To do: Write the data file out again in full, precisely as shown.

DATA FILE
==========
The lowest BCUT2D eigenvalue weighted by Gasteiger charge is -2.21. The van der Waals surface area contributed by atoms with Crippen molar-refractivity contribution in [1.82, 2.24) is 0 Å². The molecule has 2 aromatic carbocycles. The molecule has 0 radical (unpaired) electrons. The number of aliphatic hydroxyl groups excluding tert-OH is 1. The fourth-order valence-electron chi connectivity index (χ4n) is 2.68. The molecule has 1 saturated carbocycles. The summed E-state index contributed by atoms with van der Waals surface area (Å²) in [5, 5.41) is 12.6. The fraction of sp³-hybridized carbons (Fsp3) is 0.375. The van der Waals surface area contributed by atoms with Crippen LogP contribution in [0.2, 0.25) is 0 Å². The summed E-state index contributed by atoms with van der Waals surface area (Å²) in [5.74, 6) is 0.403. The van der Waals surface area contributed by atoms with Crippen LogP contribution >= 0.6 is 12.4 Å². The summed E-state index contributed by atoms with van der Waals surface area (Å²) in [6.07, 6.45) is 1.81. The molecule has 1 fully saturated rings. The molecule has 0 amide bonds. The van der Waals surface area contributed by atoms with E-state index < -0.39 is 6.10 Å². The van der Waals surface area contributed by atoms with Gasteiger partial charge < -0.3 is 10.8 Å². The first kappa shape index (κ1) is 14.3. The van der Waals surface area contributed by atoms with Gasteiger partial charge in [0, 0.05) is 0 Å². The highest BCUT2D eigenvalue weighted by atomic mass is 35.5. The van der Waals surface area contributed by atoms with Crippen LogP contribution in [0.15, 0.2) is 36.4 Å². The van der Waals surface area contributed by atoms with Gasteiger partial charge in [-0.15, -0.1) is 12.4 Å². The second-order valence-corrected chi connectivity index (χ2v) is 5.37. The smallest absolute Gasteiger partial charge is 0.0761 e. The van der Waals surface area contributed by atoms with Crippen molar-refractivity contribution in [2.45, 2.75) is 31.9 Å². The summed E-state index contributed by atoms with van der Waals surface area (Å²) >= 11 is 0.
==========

The lowest BCUT2D eigenvalue weighted by Gasteiger charge is -2.21. The van der Waals surface area contributed by atoms with Crippen molar-refractivity contribution in [1.82, 2.24) is 0 Å². The molecule has 2 aromatic carbocycles. The molecule has 0 radical (unpaired) electrons. The number of aliphatic hydroxyl groups excluding tert-OH is 1. The fourth-order valence-electron chi connectivity index (χ4n) is 2.68. The molecule has 1 saturated carbocycles. The summed E-state index contributed by atoms with van der Waals surface area (Å²) in [5, 5.41) is 12.6. The fraction of sp³-hybridized carbons (Fsp3) is 0.375. The van der Waals surface area contributed by atoms with Crippen LogP contribution in [0.2, 0.25) is 0 Å². The summed E-state index contributed by atoms with van der Waals surface area (Å²) in [5.74, 6) is 0.403. The van der Waals surface area contributed by atoms with Crippen LogP contribution >= 0.6 is 12.4 Å². The summed E-state index contributed by atoms with van der Waals surface area (Å²) in [6.07, 6.45) is 1.81. The molecule has 1 fully saturated rings. The molecule has 0 amide bonds. The van der Waals surface area contributed by atoms with E-state index < -0.39 is 6.10 Å². The van der Waals surface area contributed by atoms with Gasteiger partial charge < -0.3 is 10.8 Å². The first kappa shape index (κ1) is 14.3. The van der Waals surface area contributed by atoms with Gasteiger partial charge in [0, 0.05) is 0 Å². The highest BCUT2D eigenvalue weighted by atomic mass is 35.5. The van der Waals surface area contributed by atoms with Crippen LogP contribution in [0.15, 0.2) is 36.4 Å². The van der Waals surface area contributed by atoms with Gasteiger partial charge in [-0.15, -0.1) is 12.4 Å². The second-order valence-corrected chi connectivity index (χ2v) is 5.37. The smallest absolute Gasteiger partial charge is 0.0761 e. The van der Waals surface area contributed by atoms with Crippen molar-refractivity contribution in [2.45, 2.75) is 31.9 Å². The summed E-state index contributed by atoms with van der Waals surface area (Å²) >= 11 is 0.